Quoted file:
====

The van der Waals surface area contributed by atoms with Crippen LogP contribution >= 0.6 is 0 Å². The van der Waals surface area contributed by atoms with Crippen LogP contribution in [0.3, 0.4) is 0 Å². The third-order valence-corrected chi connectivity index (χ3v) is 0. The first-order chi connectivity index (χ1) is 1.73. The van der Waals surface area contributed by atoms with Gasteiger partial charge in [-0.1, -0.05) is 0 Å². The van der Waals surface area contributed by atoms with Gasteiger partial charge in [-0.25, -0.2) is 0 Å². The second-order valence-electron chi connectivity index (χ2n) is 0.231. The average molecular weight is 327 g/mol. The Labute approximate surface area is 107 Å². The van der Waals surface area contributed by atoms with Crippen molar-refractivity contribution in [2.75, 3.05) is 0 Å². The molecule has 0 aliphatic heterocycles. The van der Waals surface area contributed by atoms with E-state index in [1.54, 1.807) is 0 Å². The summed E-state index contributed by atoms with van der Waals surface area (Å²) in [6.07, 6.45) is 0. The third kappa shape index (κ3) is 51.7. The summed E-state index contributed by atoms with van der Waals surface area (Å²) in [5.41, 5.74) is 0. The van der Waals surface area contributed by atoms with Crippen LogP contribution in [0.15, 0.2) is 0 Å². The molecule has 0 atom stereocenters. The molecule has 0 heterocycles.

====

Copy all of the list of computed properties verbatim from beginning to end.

The van der Waals surface area contributed by atoms with Crippen LogP contribution >= 0.6 is 0 Å². The van der Waals surface area contributed by atoms with Crippen LogP contribution in [0.3, 0.4) is 0 Å². The third-order valence-corrected chi connectivity index (χ3v) is 0. The first-order chi connectivity index (χ1) is 1.73. The van der Waals surface area contributed by atoms with Gasteiger partial charge in [-0.1, -0.05) is 0 Å². The van der Waals surface area contributed by atoms with Gasteiger partial charge in [-0.25, -0.2) is 0 Å². The second-order valence-electron chi connectivity index (χ2n) is 0.231. The average molecular weight is 327 g/mol. The Labute approximate surface area is 107 Å². The van der Waals surface area contributed by atoms with Crippen molar-refractivity contribution in [2.75, 3.05) is 0 Å². The molecule has 0 aliphatic heterocycles. The van der Waals surface area contributed by atoms with E-state index in [1.54, 1.807) is 0 Å². The summed E-state index contributed by atoms with van der Waals surface area (Å²) in [6.07, 6.45) is 0. The third kappa shape index (κ3) is 51.7. The summed E-state index contributed by atoms with van der Waals surface area (Å²) in [5.41, 5.74) is 0. The van der Waals surface area contributed by atoms with Crippen LogP contribution in [0.15, 0.2) is 0 Å². The molecule has 0 atom stereocenters. The molecule has 0 heterocycles.